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What Kind of Content Marketing Converts?

Our clients often ask us what kind of content we recommend for their content marketing to be successful. Since most of our clients define success as winning new business, the question is really about what kind of content marketing converts site your friends, followers, subscribers and site visitors?

The answer is: any kind*, really. But all kinds work better if you can offer your prospects a range of content.

First, about that asterisk: “Any kind of content” works within reason. Content that is purely promotional is going to have tough time holding your audience’s attention. Content that offers no value to your audience will struggle even more. Setting those exceptions aside, let’s dive into what will work.

Length

If you’re a Seth Godin fan, you’ll be surprised to hear me say that longer is generally better. (Seth posts tend to be aphorisms more than essays.)

The rest of us who aren’t Seth Godin will find more luck with longer pieces — as long as 2,000 words.

Of course, you can’t simply blather on for 2,000 words and expect magic to happen, so rather than focus on a word count, I would encourage you to embrace the idea that in-depth examinations of an issue facing your target audience will gain their attention and encourage action.

This doesn’t mean that every piece has to be 2,000 words. But you should aim to write in-depth articles on a regular basis. Your schedule will depend on your marketing goals and the resources you have available. For example, you could commit to writing one long-form piece per month and use that long-form piece as the basis for the remainder of a month’s worth of content on your editorial calendar.

I’m not suggesting that you make March “email marketing month” — you’ll likely want to hit on multiple topics throughout any given month. But your content will be more effective — and your content production more efficient if your shorter-form content is adapted from these foundational content items.

Format

If we count short- and long-form content as two different types of content, we’re off to a good start. We can add to that by including formats other than copy. Video and infographics are two of the more obvious content marketing tools you can use. As are surveys, statistics, research findings, and others.

Not everyone likes watching informational video and not everyone likes reading long-form text. Appeal to more of your audience by offering a variety of formats.

Topics and Subject Matter

You can also vary your content marketing menu for your audience by offering different topics. Even if you have created a narrow content marketing / thought leadership niche for yourself, there are many aspects to even the most narrowly defined niche.

In fact, different aspects of your expertise will appeal to prospects depending on where they are in their buying process. For example, evergreen content is likely to appeal to those prospects who are just starting their research. This is content that is as true and valuable today as it was, say, 2 years ago. (I’m tempted to say, “20 years ago,” but things change so quickly now.)

The other extreme in terms of shelf-life is “late-breaking news.” This doesn’t typically need to be as fresh as a weather report or sports scores, but does involve changes that affect your prospects’ business. For us, things in the news recently have been CCPA and other privacy regulations, Google algorithm updates, and increased activity related to website accessibility compliance.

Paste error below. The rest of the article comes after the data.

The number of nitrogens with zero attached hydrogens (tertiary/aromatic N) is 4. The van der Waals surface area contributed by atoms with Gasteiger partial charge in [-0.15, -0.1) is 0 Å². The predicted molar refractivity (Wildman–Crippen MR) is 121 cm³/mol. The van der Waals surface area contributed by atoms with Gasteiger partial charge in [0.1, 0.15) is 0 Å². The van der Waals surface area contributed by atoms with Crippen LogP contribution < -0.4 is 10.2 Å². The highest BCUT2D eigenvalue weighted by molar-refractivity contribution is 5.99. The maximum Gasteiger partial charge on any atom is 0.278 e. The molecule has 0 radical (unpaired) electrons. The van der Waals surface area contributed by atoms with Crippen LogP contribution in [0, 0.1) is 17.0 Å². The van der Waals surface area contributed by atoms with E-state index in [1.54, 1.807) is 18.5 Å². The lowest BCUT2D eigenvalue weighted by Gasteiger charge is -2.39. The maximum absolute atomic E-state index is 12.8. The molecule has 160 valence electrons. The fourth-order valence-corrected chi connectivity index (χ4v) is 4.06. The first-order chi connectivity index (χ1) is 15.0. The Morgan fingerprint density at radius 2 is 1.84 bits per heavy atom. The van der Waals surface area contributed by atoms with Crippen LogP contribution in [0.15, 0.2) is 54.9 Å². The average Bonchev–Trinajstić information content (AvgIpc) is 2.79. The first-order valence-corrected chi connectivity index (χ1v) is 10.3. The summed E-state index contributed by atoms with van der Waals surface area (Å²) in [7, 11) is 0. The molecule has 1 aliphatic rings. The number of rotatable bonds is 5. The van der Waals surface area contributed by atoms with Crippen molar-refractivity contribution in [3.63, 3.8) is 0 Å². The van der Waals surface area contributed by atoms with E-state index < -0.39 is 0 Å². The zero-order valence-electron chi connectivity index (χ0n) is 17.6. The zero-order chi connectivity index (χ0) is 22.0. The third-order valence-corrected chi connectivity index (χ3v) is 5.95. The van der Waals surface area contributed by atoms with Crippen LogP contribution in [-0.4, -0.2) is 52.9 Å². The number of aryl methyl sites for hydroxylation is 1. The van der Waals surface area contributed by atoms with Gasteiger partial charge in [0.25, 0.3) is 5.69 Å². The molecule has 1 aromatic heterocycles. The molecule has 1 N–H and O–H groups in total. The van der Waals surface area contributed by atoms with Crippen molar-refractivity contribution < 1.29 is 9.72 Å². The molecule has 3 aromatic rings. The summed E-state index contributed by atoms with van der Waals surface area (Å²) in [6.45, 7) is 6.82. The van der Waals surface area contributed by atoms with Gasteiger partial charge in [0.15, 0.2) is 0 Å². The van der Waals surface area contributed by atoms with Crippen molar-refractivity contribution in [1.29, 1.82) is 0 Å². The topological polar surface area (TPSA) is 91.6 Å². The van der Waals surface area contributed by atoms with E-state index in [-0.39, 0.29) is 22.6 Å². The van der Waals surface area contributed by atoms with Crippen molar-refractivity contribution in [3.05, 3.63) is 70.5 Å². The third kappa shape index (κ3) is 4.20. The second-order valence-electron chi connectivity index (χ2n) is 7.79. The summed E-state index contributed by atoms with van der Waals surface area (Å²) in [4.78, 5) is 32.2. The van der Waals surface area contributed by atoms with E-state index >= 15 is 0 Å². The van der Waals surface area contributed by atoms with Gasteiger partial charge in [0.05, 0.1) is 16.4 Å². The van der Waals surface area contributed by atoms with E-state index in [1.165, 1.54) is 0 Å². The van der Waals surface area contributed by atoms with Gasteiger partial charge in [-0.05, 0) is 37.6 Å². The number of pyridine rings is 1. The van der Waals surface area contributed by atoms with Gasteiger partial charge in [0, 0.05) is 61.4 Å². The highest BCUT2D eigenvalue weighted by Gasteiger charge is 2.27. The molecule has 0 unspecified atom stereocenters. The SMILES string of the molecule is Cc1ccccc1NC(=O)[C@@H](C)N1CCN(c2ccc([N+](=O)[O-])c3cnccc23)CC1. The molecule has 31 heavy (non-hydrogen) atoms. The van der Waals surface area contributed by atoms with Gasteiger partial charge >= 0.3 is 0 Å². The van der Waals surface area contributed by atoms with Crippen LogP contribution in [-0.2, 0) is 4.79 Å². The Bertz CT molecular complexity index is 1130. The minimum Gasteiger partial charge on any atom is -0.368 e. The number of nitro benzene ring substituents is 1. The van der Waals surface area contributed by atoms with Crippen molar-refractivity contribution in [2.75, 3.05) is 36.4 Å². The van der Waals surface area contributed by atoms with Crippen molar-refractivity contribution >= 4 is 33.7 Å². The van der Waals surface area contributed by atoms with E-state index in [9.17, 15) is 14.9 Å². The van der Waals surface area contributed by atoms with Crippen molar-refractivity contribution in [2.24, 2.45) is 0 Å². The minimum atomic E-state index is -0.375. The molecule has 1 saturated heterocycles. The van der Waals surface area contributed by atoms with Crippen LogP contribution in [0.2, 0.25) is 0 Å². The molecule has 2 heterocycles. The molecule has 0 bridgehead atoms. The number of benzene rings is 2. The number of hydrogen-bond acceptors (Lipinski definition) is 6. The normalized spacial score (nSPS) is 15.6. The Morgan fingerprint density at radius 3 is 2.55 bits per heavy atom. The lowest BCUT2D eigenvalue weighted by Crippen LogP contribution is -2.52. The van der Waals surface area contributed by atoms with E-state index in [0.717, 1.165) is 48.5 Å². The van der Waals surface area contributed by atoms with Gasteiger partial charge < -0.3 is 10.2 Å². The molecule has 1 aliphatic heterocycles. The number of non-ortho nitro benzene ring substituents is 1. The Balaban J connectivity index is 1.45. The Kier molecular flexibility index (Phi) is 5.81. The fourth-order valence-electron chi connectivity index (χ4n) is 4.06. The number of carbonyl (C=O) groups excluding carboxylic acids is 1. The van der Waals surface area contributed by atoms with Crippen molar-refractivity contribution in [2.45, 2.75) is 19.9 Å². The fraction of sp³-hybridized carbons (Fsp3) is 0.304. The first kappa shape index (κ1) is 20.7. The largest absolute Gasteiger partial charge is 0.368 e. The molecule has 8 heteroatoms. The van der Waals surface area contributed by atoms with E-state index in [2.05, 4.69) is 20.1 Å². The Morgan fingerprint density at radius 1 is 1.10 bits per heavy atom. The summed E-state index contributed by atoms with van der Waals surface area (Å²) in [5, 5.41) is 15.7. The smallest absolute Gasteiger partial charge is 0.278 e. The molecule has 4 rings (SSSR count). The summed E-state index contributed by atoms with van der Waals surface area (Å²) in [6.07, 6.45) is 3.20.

In between, you will have content that is often valuable over a longer period of time but which requires some editing and updating to maintain its relevance. (Those updates can help your SEO efforts, too.)

To summarize, your content marketing will be most successful if your content

  • Helps your target audience solve an issue they’re facing
  • Highlights your expertise without being about your expertise
  • Includes content that appeals to buyers at various stages of their journey
  • Offers a variety of lengths, formats, and topics related to the buyers’ concerns
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Andrew Schulkind

Since 1996, Andrew Schulkind has asked clients one simple question: what does digital marketing success look like, and how can marketing progress be measured? A veteran content marketer, web developer, and digital strategist, Andrew founded Andigo New Media to help firms find a more strategic and productive mix of tools that genuinely support online brand goals over time. With a passion for true collaboration and meaningful consensus, his work touches social media, search-engine optimization, and email marketing, among other components. He views is primary goal as encouraging engagement. Getting an audience involved in your story requires solid information architecture, a great user experience, and compelling content. A dash of common sense doesn’t hurt, either. Andrew has presented at Social Media Week NY and WordCampNYC, among other events, on content marketing and web-development topics. His technology writing appears on the Andigo blog, in a monthly column on Biznology.com, and for print and online publications like The New York Enterprise Report, Social Media Today, and GSG Worldwide’s publications LinkedIn & Business, Facebook & Business, and Tweeting & Business. Andrew graduated with a B.A. in Philosophy from Bucknell University. He engages in a range of community volunteer work and is an avid fly fisherman and cyclist. He also loves collecting meaningless trivia. (Did you know the Lone Ranger made his mask from the cloth of his brother's vest after his brother was killed by "the bad guys?")

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